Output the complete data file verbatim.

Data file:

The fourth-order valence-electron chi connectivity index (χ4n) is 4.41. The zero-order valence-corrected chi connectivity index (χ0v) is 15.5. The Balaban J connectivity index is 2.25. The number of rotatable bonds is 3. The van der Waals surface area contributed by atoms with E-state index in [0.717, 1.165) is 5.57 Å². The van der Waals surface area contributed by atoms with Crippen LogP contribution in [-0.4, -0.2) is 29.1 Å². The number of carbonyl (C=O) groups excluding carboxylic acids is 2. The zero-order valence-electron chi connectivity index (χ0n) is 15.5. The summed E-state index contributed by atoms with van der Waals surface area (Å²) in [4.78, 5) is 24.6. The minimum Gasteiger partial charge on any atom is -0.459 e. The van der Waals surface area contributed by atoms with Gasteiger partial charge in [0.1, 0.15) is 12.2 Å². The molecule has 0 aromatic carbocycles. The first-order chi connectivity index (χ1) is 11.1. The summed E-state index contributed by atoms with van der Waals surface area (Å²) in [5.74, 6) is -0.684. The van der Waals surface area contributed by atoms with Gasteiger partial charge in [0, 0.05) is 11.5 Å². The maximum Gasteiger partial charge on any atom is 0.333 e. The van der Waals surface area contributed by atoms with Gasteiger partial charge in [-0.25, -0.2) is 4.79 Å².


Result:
The fourth-order valence-electron chi connectivity index (χ4n) is 4.41. The zero-order valence-corrected chi connectivity index (χ0v) is 15.5. The Balaban J connectivity index is 2.25. The number of rotatable bonds is 3. The van der Waals surface area contributed by atoms with E-state index in [0.717, 1.165) is 5.57 Å². The van der Waals surface area contributed by atoms with Crippen LogP contribution in [-0.4, -0.2) is 29.1 Å². The number of carbonyl (C=O) groups excluding carboxylic acids is 2. The zero-order valence-electron chi connectivity index (χ0n) is 15.5. The summed E-state index contributed by atoms with van der Waals surface area (Å²) in [4.78, 5) is 24.6. The minimum Gasteiger partial charge on any atom is -0.459 e. The van der Waals surface area contributed by atoms with Gasteiger partial charge in [0.1, 0.15) is 12.2 Å². The molecule has 0 aromatic carbocycles. The first-order chi connectivity index (χ1) is 11.1. The summed E-state index contributed by atoms with van der Waals surface area (Å²) in [5.74, 6) is -0.684. The van der Waals surface area contributed by atoms with Gasteiger partial charge in [0, 0.05) is 11.5 Å². The maximum Gasteiger partial charge on any atom is 0.333 e. The van der Waals surface area contributed by atoms with Gasteiger partial charge in [-0.25, -0.2) is 4.79 Å².